Last Friday the Greater Manchester Health and Social Care Partnership published an ambitious plan for public health that targets all stages of life, puts strong focus on prevention and clearly links better health and wellbeing with work prospects and the economy.
The plan, supported by PHE, identifies some of the biggest issues in the region, where almost a fifth of adults smoke, around two thirds of adults are overweight or obese and last year, one in three children did not achieve a good level of development by the end of reception. It also sets out a series of interventions and recommendations for the system as a whole to transform the health of the 2.8 million people who live in the region, and we will continue to lend our full support as the programme moves forward.
Last week we held a joint roundtable with the Chartered Institute of Public Finance and Accountancy to look at how we can develop a return on investment tool for spend on prevention that draws on the evidence base, provides a clear appraisal model for investing in upstream prevention and endorses a step change in annual financial reporting of preventative spend. We heard great contributions from public health and finance practitioners, academia, think tanks and representative bodies and I look forward to the conclusion of this work in the weeks ahead.
Thursday saw the return of our ActFAST campaign, which reminds people of the key symptoms of stroke and the importance of calling 999 immediately if you notice any single one of the symptoms in yourself or someone else. Stroke is one of the leading causes of death in England, killing more than 40,000 people a year, while two thirds of survivors are left with a disability. The faster someone experiencing a stroke gets emergency treatment, the more chance they have of surviving and avoiding life-changing harm.
On Wednesday last the National Falls Prevention Coordination Group, coordinated by PHE, published a consensus statement that outlines ways to support effective and integrated commissioning of interventions to help prevent falls and fractures. For older people, the risk of falling is particularly high and the consequences often severe, including distress, pain, injury, loss of confidence, loss of independence and early death. The consensus statement suggests a number of approaches to reduce this burden and is well worth a read.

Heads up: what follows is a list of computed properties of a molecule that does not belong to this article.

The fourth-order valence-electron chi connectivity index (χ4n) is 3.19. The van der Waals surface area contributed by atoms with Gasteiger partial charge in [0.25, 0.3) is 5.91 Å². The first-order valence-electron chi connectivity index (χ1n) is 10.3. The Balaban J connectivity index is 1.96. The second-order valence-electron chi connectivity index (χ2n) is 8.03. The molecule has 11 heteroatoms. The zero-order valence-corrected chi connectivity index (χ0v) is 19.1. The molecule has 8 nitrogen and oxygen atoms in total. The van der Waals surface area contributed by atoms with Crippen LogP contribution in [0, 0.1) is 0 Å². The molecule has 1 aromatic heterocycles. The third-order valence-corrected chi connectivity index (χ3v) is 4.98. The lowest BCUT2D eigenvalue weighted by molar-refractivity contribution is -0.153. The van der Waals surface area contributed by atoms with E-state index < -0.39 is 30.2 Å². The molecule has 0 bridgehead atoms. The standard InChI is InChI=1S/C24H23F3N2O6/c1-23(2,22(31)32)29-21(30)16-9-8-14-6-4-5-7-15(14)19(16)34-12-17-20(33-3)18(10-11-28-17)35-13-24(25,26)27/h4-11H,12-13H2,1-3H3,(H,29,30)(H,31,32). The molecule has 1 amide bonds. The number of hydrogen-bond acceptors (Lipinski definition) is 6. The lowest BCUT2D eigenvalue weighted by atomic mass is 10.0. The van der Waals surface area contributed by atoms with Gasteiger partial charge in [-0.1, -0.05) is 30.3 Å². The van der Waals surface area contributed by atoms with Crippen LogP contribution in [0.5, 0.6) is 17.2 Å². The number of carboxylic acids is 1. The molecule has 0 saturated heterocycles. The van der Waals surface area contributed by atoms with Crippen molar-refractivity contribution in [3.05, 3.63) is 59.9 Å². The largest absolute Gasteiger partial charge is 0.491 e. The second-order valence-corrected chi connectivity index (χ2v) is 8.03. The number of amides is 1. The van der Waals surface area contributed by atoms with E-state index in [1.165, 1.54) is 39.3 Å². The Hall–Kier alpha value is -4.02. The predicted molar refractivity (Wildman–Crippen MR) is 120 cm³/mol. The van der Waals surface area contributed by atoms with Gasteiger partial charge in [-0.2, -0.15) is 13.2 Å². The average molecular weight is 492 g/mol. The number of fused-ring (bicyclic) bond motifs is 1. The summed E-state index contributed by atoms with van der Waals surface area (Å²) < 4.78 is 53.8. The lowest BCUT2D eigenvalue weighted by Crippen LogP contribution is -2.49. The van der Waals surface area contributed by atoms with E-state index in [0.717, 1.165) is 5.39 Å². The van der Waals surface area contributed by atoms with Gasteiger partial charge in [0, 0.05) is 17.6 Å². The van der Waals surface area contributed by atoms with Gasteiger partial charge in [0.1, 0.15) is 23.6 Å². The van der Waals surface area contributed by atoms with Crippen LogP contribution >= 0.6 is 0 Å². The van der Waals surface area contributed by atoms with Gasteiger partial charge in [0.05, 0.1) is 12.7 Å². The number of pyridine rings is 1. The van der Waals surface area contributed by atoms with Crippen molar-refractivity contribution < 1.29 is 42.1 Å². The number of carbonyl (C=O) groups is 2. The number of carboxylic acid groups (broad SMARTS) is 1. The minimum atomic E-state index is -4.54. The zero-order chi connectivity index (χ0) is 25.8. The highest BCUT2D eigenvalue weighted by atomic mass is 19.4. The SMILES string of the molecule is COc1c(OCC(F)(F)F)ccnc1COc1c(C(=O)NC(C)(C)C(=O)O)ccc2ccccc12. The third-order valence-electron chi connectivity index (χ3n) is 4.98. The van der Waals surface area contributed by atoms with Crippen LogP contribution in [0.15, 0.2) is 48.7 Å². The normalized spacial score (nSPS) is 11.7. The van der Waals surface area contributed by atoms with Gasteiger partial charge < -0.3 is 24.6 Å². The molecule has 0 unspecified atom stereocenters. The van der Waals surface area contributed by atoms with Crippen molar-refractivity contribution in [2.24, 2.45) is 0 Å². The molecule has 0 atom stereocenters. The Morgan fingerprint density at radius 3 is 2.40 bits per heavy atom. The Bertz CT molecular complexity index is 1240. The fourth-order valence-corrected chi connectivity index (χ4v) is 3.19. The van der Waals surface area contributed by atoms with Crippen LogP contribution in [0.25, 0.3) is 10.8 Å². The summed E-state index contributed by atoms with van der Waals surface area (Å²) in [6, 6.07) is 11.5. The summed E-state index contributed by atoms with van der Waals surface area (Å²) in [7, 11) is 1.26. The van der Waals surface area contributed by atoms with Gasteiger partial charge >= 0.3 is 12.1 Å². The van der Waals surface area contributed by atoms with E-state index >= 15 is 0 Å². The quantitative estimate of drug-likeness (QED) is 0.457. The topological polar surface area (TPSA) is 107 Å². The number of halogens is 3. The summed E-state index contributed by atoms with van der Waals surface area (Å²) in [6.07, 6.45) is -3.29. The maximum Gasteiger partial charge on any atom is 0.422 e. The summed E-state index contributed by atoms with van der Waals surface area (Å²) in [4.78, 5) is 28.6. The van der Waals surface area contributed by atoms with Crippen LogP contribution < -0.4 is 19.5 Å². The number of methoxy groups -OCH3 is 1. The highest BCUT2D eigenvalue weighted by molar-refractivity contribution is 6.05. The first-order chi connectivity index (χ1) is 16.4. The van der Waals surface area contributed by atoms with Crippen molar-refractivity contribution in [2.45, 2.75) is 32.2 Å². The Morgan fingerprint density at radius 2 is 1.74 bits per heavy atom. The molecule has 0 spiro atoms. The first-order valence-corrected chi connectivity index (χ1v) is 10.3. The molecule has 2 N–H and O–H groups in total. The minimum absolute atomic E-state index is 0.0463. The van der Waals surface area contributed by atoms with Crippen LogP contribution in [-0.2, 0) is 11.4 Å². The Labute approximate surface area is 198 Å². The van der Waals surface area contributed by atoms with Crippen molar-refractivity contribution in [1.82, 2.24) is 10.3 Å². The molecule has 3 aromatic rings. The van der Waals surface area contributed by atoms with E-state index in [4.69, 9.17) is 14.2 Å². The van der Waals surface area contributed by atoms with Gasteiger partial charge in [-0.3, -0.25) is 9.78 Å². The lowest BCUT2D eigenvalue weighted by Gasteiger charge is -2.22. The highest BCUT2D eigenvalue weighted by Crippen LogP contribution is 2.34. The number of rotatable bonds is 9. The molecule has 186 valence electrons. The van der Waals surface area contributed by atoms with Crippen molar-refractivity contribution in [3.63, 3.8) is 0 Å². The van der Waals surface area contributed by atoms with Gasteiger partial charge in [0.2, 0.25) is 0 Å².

A programme of ‘getting to know you’ events is being planned for our staff to see the potential of our move by 2024 to our new scientific campus in Harlow, Essex. Full details will be published very shortly. And last week, our Senior Advisor to the National Infection Service Christine McCartney and her team hosted a party of members and officers from Harlow Council for a guided tour of our campus at Porton.
This gave them an insight into the breadth of our work, from high containment science to protect the public from diseases like Ebola, to testing for bacteria that may be found in water supplies in our hospitals. The visit allowed them to get a good sense of who we are and what we will be bringing as the national public health agency.
PHE operates regional laboratories fully integrated with the NHS as part of our national infection service network of regional and national services. One of these is in Manchester, and on Wednesday I had the pleasure of spending the morning at the main site on the Royal Infirmary campus, speaking and listening to staff and to see the new laboratory facility that we are building there. I conveyed my thanks for their work and for their dedication through the transition of recent years and of course whilst the building work is underway.
And finally, I would like to congratulate Professor Kevin Fenton, our Director of Health and Wellbeing, who will be embarking on a three-year secondment to Southwark Council starting in April, and to warmly thank him for his tireless efforts to improve the health and wellbeing of people in England over the past four years at PHE. Southwark are equally delighted as they see this as a big step forward for them in bringing health and wellbeing into all that the council does.
With best wishes,
Friday messages from 2012-2016 are available on GOV.UK